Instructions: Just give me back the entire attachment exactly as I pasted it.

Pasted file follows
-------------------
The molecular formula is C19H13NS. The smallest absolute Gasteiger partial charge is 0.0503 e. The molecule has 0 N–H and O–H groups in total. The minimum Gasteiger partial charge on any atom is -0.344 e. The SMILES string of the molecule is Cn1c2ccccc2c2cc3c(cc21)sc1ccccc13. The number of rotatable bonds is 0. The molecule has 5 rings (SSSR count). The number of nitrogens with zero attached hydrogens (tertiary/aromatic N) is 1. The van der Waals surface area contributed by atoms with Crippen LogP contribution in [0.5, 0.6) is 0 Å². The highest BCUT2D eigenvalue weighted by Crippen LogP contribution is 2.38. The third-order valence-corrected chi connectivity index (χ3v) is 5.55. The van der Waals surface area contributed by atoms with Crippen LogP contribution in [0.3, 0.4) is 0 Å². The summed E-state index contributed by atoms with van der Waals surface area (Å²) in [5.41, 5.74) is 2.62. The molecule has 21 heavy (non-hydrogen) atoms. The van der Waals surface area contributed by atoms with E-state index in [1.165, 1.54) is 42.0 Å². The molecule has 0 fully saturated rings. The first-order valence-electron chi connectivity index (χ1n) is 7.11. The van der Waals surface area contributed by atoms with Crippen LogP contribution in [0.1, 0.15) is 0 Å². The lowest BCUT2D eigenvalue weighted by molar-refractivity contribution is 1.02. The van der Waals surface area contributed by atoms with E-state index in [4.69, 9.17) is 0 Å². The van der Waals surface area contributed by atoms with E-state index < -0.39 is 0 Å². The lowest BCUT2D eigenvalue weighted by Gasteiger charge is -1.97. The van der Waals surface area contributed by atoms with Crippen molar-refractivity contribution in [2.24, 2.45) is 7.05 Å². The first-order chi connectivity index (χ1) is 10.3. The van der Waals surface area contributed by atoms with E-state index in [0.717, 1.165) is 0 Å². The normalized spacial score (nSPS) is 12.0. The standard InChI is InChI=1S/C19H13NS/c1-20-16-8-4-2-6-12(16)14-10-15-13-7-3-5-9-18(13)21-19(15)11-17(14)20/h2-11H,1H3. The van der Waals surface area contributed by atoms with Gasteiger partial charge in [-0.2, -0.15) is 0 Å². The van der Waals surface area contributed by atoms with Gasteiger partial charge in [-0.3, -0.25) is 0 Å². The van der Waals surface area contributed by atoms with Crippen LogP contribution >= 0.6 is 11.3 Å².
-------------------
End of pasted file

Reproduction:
The molecular formula is C19H13NS. The smallest absolute Gasteiger partial charge is 0.0503 e. The molecule has 0 N–H and O–H groups in total. The minimum Gasteiger partial charge on any atom is -0.344 e. The SMILES string of the molecule is Cn1c2ccccc2c2cc3c(cc21)sc1ccccc13. The number of rotatable bonds is 0. The molecule has 5 rings (SSSR count). The number of nitrogens with zero attached hydrogens (tertiary/aromatic N) is 1. The van der Waals surface area contributed by atoms with Crippen LogP contribution in [0.5, 0.6) is 0 Å². The highest BCUT2D eigenvalue weighted by Crippen LogP contribution is 2.38. The third-order valence-corrected chi connectivity index (χ3v) is 5.55. The van der Waals surface area contributed by atoms with Crippen LogP contribution in [0.3, 0.4) is 0 Å². The summed E-state index contributed by atoms with van der Waals surface area (Å²) in [5.41, 5.74) is 2.62. The molecule has 21 heavy (non-hydrogen) atoms. The van der Waals surface area contributed by atoms with E-state index in [1.165, 1.54) is 42.0 Å². The molecule has 0 fully saturated rings. The first-order valence-electron chi connectivity index (χ1n) is 7.11. The van der Waals surface area contributed by atoms with Crippen LogP contribution in [0.1, 0.15) is 0 Å². The lowest BCUT2D eigenvalue weighted by molar-refractivity contribution is 1.02. The van der Waals surface area contributed by atoms with E-state index in [4.69, 9.17) is 0 Å². The van der Waals surface area contributed by atoms with E-state index < -0.39 is 0 Å². The lowest BCUT2D eigenvalue weighted by Gasteiger charge is -1.97. The van der Waals surface area contributed by atoms with Crippen molar-refractivity contribution in [2.24, 2.45) is 7.05 Å². The first-order chi connectivity index (χ1) is 10.3. The van der Waals surface area contributed by atoms with E-state index in [0.717, 1.165) is 0 Å². The normalized spacial score (nSPS) is 12.0. The standard InChI is InChI=1S/C19H13NS/c1-20-16-8-4-2-6-12(16)14-10-15-13-7-3-5-9-18(13)21-19(15)11-17(14)20/h2-11H,1H3. The van der Waals surface area contributed by atoms with Gasteiger partial charge in [-0.2, -0.15) is 0 Å². The van der Waals surface area contributed by atoms with Gasteiger partial charge in [-0.3, -0.25) is 0 Å². The van der Waals surface area contributed by atoms with Crippen LogP contribution >= 0.6 is 11.3 Å².